< Earlier Kibitzing · PAGE 3 OF 3 ·
|Jul-27-06|| ||wgb: Nice puzzle|
|Jul-27-06|| ||cuendillar: 38.Nxf5 seems to lose a pawn, rather than win one. 38.Nxf5 Qxf2+ 39.Kh1 Qxf5 (or Qf1+ perpetual but black should have more than that)|
|Jul-27-06|| ||jackpawn: Apparently I'm more 'with it' than usual (I did get a good night sleep for once), but I got this almost immediately.|
|Jul-27-06|| ||Grampmaster: This was a very good puzzle. To all those people who claim to have "solved or got it" by seeing that 37.Nxe7 followed by 38.Nxg6# is very threatening shouldn't think it was so easy. Not unless you realized why Black couldn't reply to 37.Nxe7 with Kh7? and actually saw the checkmate to follow.
After 37.Nxe7+ Kf8 forced
You had to calculate and reject 38.Nxf5 because White has no clear winning chances after that. So the capture on g6 forces the Black bishop off the potential mate or draw diagonal.
And finally you had to see that d6 was the key move threatening mate in one and realizing any Black queen move here either gives up the queen or allows mate in one. Thus you had to see why Black's reply 39...Kg8 was forced.
Then calculate why 40.d7 becomes decisive. Conratulations for those of you who saw all of this to conclusion at light speed.
I suspect most of us saw the first two moves but that is NOT solving the problem. We have to see the variations and the decisive conclusion.
|Jul-27-06|| ||kevin86: I almost got this one-but my fear overcame me:I feared Qxf2+ and mate next-and I thought it wa a trap puzzle. Heck,my solution fails even to not lose:37 ♕b2?? ♗e4 threatens mate at g2 and h1|
After the text,black never has time for ♗e4
|Jul-27-06|| ||Grampmaster: Make that 37.Nxe7+ followed by Nxg6+ is very threatening|
|Jul-27-06|| ||al wazir: <jahhaj: After 35...Kh7 White can still get his queen round to f4 after picking up the f7 pawn.> Nice analysis. |
Did Yusupov see all that before he played 35. Qe5+ ? If not, then I won't be too hard on myself for not seeing it either.
|Jul-27-06|| ||LIFE Master AJ: Nice problem! (Yes, I got it.)
|Jul-27-06|| ||greensfield: Solved this one quicker than yesterday's. The need for white to play forcing moves cocentrated the mind!|
|Jul-27-06|| ||Castle In The Sky: Solved it. I thought it had to involve a check since this was an "eat or be eaten" situation.|
|Jul-27-06|| ||Marmot PFL: Nice diversionary sacrifice to draw the bishop away from d7.|
|Jul-27-06|| ||outplayer: I dreamt about 37.Ne7+ but the real puzzle move is 38.Nxg6+!|
|Jul-27-06|| ||aazqua: This one is very easy but only because there is only one possible solution. When you see that the king hsa to come behind the pawn and that trading the knight to take the bishop away from the passer must win ...|
|Jul-27-06|| ||backyard pawn: Well, spotting the 37th move was the easy part. I totally missed the other ideas in the position: protecting the f2 pawn long enought to threaten mate with 39.d6, long enough to threaten pawn promotion with 40. d7. Nice.|
|Jul-27-06|| ||Petrocephalon: I don't think 37.Ne7+ Kf8 38.Nxf5 is a draw:
38..Qxf2+ 39.Kh2 Qxf5+ and black's a-pawn wins.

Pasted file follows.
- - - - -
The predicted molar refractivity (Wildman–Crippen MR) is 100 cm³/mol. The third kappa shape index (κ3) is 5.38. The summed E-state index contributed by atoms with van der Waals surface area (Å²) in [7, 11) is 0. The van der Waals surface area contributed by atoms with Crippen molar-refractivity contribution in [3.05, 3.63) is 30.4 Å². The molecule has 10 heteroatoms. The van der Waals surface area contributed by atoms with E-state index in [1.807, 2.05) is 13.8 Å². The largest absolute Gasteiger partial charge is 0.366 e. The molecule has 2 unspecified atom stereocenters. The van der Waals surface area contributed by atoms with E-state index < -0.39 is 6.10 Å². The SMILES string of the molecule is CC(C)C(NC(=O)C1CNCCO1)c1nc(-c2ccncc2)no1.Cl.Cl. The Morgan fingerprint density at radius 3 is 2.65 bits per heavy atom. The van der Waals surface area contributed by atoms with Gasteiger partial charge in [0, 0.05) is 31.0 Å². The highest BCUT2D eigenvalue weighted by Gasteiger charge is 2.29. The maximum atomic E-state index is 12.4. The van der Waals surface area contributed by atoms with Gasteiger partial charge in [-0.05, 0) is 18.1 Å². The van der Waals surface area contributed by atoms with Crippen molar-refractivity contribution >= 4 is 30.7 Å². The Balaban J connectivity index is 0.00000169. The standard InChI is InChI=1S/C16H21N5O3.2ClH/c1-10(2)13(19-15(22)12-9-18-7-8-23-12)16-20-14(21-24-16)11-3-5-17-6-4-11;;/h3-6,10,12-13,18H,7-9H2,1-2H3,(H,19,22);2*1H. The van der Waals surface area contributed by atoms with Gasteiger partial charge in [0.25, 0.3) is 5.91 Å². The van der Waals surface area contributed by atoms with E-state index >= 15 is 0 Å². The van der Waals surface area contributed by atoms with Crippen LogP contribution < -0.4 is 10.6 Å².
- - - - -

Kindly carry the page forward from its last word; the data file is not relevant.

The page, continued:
|Jul-27-06|| ||pawn52: The solution was easy, it was the variation that threw me off. LOL. Oh well, back to the drawing board I suppose.|
|Jul-27-06|| ||weisyschwarz: Missed it. I figured on Ne7+, but was going to take the bishop with knight, instead of the pawn.|
|Aug-05-06|| ||patzer2: White's 37. Ne7+! and the followup 38. Nxg6+! deflect the Black Bishop and clear the way for a decisive passed pawn|
|Mar-22-07|| ||Confuse: Cute finish. Haha very cute.|
|Mar-22-07|| ||RandomVisitor: After 34...Bf5 Black might be able to draw:
1: Artur Yusupov - Andreas Reuss, GER-ch 76th Altenkirchen 2005
click for larger view
Analysis by Rybka 2.3 mp 32-bit : 22-ply
1. = (0.00): 35.Qe5+ Kh7 36.Qc7 Be4 37.Qxf7+ Kh8 38.Qf6+ Kh7 39.Qe7+ Kh6 40.Qf8+
2. = (0.00): 35.Ne5 f6 36.d6 fxe5 37.Qxe5+ Kh7 38.Qe7+
3. = (0.00): 35.Nd4 Be4 36.f3 Qa2+
4. = (0.00): 35.Qd4+ Kh7 36.Ne5 Be4 37.f3 Qf1 38.fxe4 Qf2+ 39.Kh3 Qf1+ 40.Kh2 Qf2+ 41.Kh3 Qf1+
5. = (0.00): 35.g4 Be4 36.f3 Qb2+ 37.Kg3 Qa1 38.fxe4 Qg1+ 39.Kf3 Qf1+
6. = (0.00): 35.Nd8 Qe4 36.Ne6+ fxe6 37.Qc7+ Kf6 38.Qd8+ Kf7 39.Qd7+ Kf6 40.Qd8+
|Mar-22-07|| ||AniamL: Nice pun, <chessgames.com> :)|
|Mar-22-07|| ||Autoreparaturwerkbau: Nice double.
First a "Puzzle of the day" and then even a "Game of the day". It all happened in less than a year.
|Mar-22-07|| ||Skylark: White had a crushing middlegame.. but I thought 26. Qxe4? allowing black to remove all the pressure from his position and get an outside passed pawn had to be an error. Sure, a pawn is a pawn, but when your opponent can't do anything (I mean, the build up on the e-file wasn't going _anywhere_) You don't want to grab a pawn and give him an active game. I think white lucked out with his combination, although it was a very nice finish.|
|Mar-23-07|| ||kevin86: A neat ending;the black bishop is worth no more than a pawn. Black can threaten mate,but only white can deliver it.|
|Jan-12-08|| ||aazqua: Really nice ending. Reuss was a little outgunned here. Really nice game illustrating how a GM is just better than his opposition.|
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